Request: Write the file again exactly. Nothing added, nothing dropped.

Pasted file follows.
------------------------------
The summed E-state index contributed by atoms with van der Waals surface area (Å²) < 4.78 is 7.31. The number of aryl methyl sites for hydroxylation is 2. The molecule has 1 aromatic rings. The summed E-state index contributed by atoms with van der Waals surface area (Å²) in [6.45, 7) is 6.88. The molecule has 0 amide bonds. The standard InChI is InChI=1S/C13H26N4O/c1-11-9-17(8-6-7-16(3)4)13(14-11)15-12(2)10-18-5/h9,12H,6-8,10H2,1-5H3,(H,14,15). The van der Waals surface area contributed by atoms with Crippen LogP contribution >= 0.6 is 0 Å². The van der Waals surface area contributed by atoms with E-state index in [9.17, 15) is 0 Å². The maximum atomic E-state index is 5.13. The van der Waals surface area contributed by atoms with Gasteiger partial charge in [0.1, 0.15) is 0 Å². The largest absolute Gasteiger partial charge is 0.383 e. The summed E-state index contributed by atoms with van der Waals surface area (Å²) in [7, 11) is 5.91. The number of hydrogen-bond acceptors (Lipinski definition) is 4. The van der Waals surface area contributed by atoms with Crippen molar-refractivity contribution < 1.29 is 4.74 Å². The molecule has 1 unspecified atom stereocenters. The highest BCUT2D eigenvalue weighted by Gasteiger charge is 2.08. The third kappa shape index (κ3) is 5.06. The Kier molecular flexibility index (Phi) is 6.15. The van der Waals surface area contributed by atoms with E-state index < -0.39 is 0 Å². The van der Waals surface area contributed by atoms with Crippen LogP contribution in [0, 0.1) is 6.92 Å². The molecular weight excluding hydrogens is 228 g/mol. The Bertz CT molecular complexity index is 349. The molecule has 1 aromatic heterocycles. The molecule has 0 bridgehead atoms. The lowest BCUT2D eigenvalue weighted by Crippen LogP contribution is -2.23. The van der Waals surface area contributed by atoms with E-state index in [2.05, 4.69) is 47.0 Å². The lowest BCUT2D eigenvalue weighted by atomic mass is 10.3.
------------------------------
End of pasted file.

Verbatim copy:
The summed E-state index contributed by atoms with van der Waals surface area (Å²) < 4.78 is 7.31. The number of aryl methyl sites for hydroxylation is 2. The molecule has 1 aromatic rings. The summed E-state index contributed by atoms with van der Waals surface area (Å²) in [6.45, 7) is 6.88. The molecule has 0 amide bonds. The standard InChI is InChI=1S/C13H26N4O/c1-11-9-17(8-6-7-16(3)4)13(14-11)15-12(2)10-18-5/h9,12H,6-8,10H2,1-5H3,(H,14,15). The van der Waals surface area contributed by atoms with Crippen LogP contribution >= 0.6 is 0 Å². The van der Waals surface area contributed by atoms with E-state index in [9.17, 15) is 0 Å². The maximum atomic E-state index is 5.13. The van der Waals surface area contributed by atoms with Gasteiger partial charge in [0.1, 0.15) is 0 Å². The largest absolute Gasteiger partial charge is 0.383 e. The summed E-state index contributed by atoms with van der Waals surface area (Å²) in [7, 11) is 5.91. The number of hydrogen-bond acceptors (Lipinski definition) is 4. The van der Waals surface area contributed by atoms with Crippen molar-refractivity contribution < 1.29 is 4.74 Å². The molecule has 1 unspecified atom stereocenters. The highest BCUT2D eigenvalue weighted by Gasteiger charge is 2.08. The third kappa shape index (κ3) is 5.06. The Kier molecular flexibility index (Phi) is 6.15. The van der Waals surface area contributed by atoms with E-state index < -0.39 is 0 Å². The van der Waals surface area contributed by atoms with Crippen LogP contribution in [0, 0.1) is 6.92 Å². The molecular weight excluding hydrogens is 228 g/mol. The Bertz CT molecular complexity index is 349. The molecule has 1 aromatic heterocycles. The molecule has 0 bridgehead atoms. The lowest BCUT2D eigenvalue weighted by Crippen LogP contribution is -2.23. The van der Waals surface area contributed by atoms with E-state index in [2.05, 4.69) is 47.0 Å². The lowest BCUT2D eigenvalue weighted by atomic mass is 10.3.